These are some of the areas that have hindered Africa’s rankings in decisive business analyses such as the World Bank’s “Doing Business” reports. In this regard, the continent could hugely benefit from foreign expertise.

Africa may have significant obstacles to overcome, but its expanding pool of talented and determined youth is ripe to develop its skill set. With 60% of the continent’s population under the age of 24, efficiently tapping into the potential of such a large labour force will pave the way for a more prosperous Africa.

The report is also available CLICK HERE

 

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** INTERNATIONAL WATCH **
THE UK’S 2018 MERCHANT NAVY MEDAL FOR MERITORIOUS SERVICE ANNOUNCED

Merchant Navy medal, featured in Africa PORTS & SHIPS maritime news
Merchant Navy medal

Recipients of the 2018 (UK) Merchant Navy Medal were announced from London on 3 September, Merchant Navy Day*. Briefest details of the activities for which they were recognised are listed here:

Captain Belinda Bennett, for services to the promotion of the maritime sector.

Derek Cardno, for services to the welfare of fishermen.

Lieutenant-Commander David Carter, for services to…

Reported by Paul Ridgway
London

Merchant Navy Medal-artist's impression, featuring in Africa PORTS & SHIPS maritime news

 

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DNV GL SAYS ENERGY TRANSITION OFFERS INNOVATORS A COMPETITIVE EDGE THROUGH CARBON ROBUST’ SHIP DESIGNS

The DNV GL Maritime Forecast to 2050 provides an independent forecast of the maritime energy future and examines how the energy transition will affect the shipping industry, featured in Africa PORTS & SHIPS maritime news
The DNV GL Maritime Forecast to 2050 provides an independent forecast of the maritime energy future and examines how the energy transition will affect the shipping industry

From London on 10 September DNV GL – Maritime released its second Maritime Forecast to 2050, part of a suite of Energy Transition Outlook (ETO) reports. This document provides an independent forecast of the maritime energy future and examines how the energy transition will affect the shipping industry.

In the words of Remi Eriksen, Group President and CEO of DNV GL: “The energy transition is undeniable. Last year, more…

 

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GENERAL NEWS REPORTS – UPDATED THROUGH THE DAY

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EXPECTED SHIP ARRIVALS and SHIPS IN PORT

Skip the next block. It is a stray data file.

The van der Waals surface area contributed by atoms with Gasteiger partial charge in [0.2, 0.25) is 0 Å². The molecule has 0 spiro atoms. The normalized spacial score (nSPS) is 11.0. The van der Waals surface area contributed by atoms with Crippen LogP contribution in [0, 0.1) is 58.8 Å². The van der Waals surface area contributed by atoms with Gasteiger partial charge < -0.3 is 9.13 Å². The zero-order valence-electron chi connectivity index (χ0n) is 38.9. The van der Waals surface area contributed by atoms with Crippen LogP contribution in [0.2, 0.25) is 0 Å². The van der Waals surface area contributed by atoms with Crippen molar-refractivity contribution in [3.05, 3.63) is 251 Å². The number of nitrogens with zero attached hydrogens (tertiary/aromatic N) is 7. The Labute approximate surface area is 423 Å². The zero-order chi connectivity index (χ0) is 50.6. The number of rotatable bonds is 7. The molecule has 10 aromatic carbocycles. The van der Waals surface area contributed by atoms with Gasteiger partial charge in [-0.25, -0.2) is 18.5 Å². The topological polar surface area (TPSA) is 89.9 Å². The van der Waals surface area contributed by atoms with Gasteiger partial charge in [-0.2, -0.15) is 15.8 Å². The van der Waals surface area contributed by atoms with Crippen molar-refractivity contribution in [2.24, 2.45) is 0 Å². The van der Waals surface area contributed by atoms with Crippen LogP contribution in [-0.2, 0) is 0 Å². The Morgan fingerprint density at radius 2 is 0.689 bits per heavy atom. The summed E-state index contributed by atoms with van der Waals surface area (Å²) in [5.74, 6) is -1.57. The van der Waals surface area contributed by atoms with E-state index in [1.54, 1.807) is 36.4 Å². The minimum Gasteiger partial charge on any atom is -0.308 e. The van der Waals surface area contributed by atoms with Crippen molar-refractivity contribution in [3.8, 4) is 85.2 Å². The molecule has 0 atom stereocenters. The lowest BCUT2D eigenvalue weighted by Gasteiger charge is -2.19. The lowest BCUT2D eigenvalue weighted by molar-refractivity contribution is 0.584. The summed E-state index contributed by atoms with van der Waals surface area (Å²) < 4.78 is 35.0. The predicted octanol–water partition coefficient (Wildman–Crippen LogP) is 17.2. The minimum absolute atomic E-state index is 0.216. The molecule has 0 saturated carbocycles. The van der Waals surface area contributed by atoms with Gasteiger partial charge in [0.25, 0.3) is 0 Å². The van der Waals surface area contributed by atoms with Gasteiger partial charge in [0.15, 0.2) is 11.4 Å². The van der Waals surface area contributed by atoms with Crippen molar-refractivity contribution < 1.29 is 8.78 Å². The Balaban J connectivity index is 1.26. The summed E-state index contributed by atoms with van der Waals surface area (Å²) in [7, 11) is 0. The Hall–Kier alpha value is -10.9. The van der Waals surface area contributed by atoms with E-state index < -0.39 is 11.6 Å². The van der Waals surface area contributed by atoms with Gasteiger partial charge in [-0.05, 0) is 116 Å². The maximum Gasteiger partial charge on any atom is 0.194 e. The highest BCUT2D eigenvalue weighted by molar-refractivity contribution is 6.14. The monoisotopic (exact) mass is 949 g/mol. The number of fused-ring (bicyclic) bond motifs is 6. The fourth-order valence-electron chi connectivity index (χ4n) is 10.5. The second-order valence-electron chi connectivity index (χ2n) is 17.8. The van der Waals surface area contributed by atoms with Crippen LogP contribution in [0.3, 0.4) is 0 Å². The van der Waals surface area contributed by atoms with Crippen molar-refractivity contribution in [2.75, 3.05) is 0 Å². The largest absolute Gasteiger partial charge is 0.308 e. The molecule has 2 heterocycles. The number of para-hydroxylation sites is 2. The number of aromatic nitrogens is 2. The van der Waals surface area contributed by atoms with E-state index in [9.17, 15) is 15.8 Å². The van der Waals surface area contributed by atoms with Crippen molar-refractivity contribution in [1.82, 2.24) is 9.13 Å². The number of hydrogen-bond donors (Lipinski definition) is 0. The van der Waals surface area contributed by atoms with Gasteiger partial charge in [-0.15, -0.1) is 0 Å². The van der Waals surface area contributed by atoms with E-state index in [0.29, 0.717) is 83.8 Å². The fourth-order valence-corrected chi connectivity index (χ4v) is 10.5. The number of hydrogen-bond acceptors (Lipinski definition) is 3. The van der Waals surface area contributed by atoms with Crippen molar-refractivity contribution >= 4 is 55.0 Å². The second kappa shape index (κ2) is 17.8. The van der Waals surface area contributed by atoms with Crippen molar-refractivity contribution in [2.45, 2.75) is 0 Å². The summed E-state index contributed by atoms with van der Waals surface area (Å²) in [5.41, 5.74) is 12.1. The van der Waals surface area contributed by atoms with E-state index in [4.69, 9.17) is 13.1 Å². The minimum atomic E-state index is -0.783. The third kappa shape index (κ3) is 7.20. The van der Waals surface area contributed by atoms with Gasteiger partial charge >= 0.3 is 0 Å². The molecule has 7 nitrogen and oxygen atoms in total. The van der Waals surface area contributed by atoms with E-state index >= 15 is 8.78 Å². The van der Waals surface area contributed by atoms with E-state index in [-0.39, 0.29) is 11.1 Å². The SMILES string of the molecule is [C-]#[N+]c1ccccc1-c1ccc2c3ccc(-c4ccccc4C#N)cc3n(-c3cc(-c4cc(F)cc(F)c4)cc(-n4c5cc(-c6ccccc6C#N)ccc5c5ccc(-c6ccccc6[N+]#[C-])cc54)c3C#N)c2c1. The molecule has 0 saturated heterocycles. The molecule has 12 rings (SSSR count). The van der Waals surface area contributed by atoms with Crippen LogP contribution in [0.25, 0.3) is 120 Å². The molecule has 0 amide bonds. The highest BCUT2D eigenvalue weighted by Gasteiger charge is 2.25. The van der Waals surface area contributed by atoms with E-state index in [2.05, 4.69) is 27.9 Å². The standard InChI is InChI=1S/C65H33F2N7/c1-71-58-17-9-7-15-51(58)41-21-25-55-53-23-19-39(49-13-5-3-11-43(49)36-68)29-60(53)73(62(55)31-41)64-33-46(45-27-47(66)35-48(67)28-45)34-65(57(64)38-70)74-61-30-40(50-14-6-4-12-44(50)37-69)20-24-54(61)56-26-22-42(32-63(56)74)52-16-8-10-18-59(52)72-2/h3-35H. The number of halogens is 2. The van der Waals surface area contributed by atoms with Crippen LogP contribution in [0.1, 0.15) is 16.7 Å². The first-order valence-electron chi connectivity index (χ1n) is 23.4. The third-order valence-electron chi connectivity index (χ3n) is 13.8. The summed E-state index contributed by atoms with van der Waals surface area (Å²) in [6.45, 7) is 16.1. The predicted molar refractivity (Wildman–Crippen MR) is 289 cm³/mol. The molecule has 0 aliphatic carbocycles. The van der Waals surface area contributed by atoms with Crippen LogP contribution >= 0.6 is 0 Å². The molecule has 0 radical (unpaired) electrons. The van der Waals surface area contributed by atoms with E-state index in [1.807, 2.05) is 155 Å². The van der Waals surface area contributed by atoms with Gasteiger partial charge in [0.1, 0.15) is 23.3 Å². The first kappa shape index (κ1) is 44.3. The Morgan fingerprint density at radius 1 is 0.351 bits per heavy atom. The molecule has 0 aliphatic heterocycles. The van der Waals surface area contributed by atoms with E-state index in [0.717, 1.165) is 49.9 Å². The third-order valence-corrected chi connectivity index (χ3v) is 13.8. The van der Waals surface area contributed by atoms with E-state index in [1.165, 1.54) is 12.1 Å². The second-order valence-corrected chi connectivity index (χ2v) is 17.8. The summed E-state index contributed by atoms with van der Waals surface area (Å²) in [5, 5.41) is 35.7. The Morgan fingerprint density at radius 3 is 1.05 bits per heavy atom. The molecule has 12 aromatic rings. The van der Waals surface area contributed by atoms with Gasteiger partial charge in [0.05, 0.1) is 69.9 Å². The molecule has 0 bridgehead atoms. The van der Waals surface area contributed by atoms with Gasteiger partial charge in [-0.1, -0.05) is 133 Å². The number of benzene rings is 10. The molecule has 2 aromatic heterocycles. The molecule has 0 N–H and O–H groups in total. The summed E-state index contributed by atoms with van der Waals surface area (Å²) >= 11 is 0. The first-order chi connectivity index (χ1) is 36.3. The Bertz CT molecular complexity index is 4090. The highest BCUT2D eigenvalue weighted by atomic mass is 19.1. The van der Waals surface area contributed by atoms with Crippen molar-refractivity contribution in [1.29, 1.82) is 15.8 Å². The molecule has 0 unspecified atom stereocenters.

Port Louis – Indian Ocean gateway port

Ports & Ships publishes regularly updated SHIP MOVEMENT reports including ETAs for ports extending from West Africa to South Africa to East Africa and including Port Louis in Mauritius.

In the case of South Africa’s container ports of Durban, Ngqura, Ports Elizabeth and Cape Town links to container Stack Dates are also available.

You can access this information, including the list of ports covered, by going HERE remember to use your BACKSPACE to return to this page.

 

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CRUISE NEWS AND NAVAL ACTIVITIES


QM2 in Cape Town. Picture by Ian Shiffman

We publish news about the cruise industry here in the general news section.

 

Naval News

Similarly you can read our regular Naval News reports and stories here in the general news section.

 

PICS OF THE DAY : WILD LOTUS

Wild Lotus entering Durban during August 2018, featured in Africa POPRTS & SHIPS maritime news

Wild Lotus, appearing in Africa PORTS & SHIPS maritime news. Pictures: Keith Betts
Wild Lotus.        Pictures: Keith Betts

The refrigerated cargo (reefer) ship WILD LOTUS (IMO 9181168) arrives in Durban on a heavily overcast August day to load citrus fruit at the Fresh Produce Terminal on Durban’s T-Jetty. With a deadweight of 10,139 tons and a length of 149 metres with a width of 22m the reefer was built in 1998 by Iwagi Shipbuilding Ochi in Japan and is currently sailing under the flag of Bahamas. She is owned by German interests and managed by Oos-West-Handel und Schiffahrt of Bremen, Germany. These pictures are by Keith Betts.

 

THOUGHT FOR THE WEEK

““How we relate with other people is dependent on how we rate ourselves and what we think about ourselves.”
― Stephen Richards